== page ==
While it continues to carry a cautious and polite tone, this year’s report contains a few hot button items that point directly to China’s aggressive military moves on several fronts.
China’s government became enraged by the report. The state-run Xinhua News Agency produced the loudest protests.
“U.S. report on China’s military baseless, counterproductive” read the headline of a vitriolic article on the Pentagon report. The article called it “groundless,” “unwise,” “self-contradictory,” “harmful,” indicative of “Cold War thinking and zero-sum game mentality,” and, of course, an act of interference “with China’s internal affairs by commenting on the situation across the Taiwan Straits.”
The Chinese government is particularly angry at the report’s criticism of Beijing’s aggressive acts aiming to take over the Japanese-controlled Senkaku islands. For the first time, the annual report calls China’s unilateral maritime border demarcating China’s territorial waters near the Senkakus noncompliant with international law. China’s ambassador to the United States, Cui Tiankai, responded to the charge by calling the statement “unwise” and “self-defeating.”
Hua Chunying, China’s Foreign Ministry spokeswoman, told reporters in Beijing that the charge against China’s maritime border contained in the report was unhelpful and sends the wrong signal to the Japanese.
Another strong criticism of China contained in the Pentagon report concerns China’s cyberespionage. For the first time, the report recognizes that China’s aggressive, massive cyberattacks on the United States were well-organized and that the Chinese military is behind much of the hacking.
Ms. Hua countered the report’s assertion not by denying the cyberespionage but by calling the cyberspying charge by the United States an act of emotional “finger-pointing.”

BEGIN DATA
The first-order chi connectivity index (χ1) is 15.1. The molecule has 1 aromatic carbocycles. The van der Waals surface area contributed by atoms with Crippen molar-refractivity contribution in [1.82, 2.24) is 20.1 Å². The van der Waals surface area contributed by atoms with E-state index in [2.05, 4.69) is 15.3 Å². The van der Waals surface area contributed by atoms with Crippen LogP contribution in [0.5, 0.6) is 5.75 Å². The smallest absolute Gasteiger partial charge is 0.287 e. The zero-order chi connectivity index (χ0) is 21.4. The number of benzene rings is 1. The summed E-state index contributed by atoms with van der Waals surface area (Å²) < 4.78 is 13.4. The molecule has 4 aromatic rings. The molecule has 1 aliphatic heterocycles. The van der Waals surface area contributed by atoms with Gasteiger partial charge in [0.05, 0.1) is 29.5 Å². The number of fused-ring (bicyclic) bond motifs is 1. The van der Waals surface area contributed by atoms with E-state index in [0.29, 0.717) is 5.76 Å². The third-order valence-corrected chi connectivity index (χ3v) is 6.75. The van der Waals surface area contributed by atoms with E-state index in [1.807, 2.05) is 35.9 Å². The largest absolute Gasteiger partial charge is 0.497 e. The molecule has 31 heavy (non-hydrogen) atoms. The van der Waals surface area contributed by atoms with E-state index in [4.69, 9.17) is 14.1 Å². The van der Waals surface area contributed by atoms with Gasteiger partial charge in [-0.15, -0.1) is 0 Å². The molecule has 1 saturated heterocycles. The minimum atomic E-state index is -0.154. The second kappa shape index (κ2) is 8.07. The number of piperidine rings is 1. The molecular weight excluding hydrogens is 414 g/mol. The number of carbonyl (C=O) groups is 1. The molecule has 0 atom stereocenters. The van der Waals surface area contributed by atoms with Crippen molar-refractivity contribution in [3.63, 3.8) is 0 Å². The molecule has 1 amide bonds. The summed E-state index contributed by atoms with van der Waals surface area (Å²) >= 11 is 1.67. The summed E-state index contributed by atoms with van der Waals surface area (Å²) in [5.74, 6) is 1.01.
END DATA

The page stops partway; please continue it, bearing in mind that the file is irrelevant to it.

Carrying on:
The People’s Daily, mouthpiece of the Chinese Communist Party’s Central Committee, on Thursday published a Mao Zedong-style, anti-American propaganda piece under the headline “Defaming China cannot cover U.S. evil acts.”
The article condemned U.S. efforts to develop cyberwarfare capabilities and sternly warned the United States that “once cyberwarfare is triggered, there will never be peaceful days.”
The article concludes with this admonition to Washington: “It is a dangerous move [for the United States] to try to obtain cyber-military supremacy by bringing shame on other countries, which will definitely result in shooting itself in the foot.”
GENERAL demands stability
Gen. Xu Qiliang, China’s top uniformed officer, demanded that the army rank and file devote more efforts to maintaining domestic security and “social stability” in the western border provinces, namely Buddhist Tibet and the predominantly Muslim western Xinjiang region.
Gen. Xu is vice chairman of the Communist Party Central Committee’s Central Military Commission, the Chinese armed forces’ highest command authority.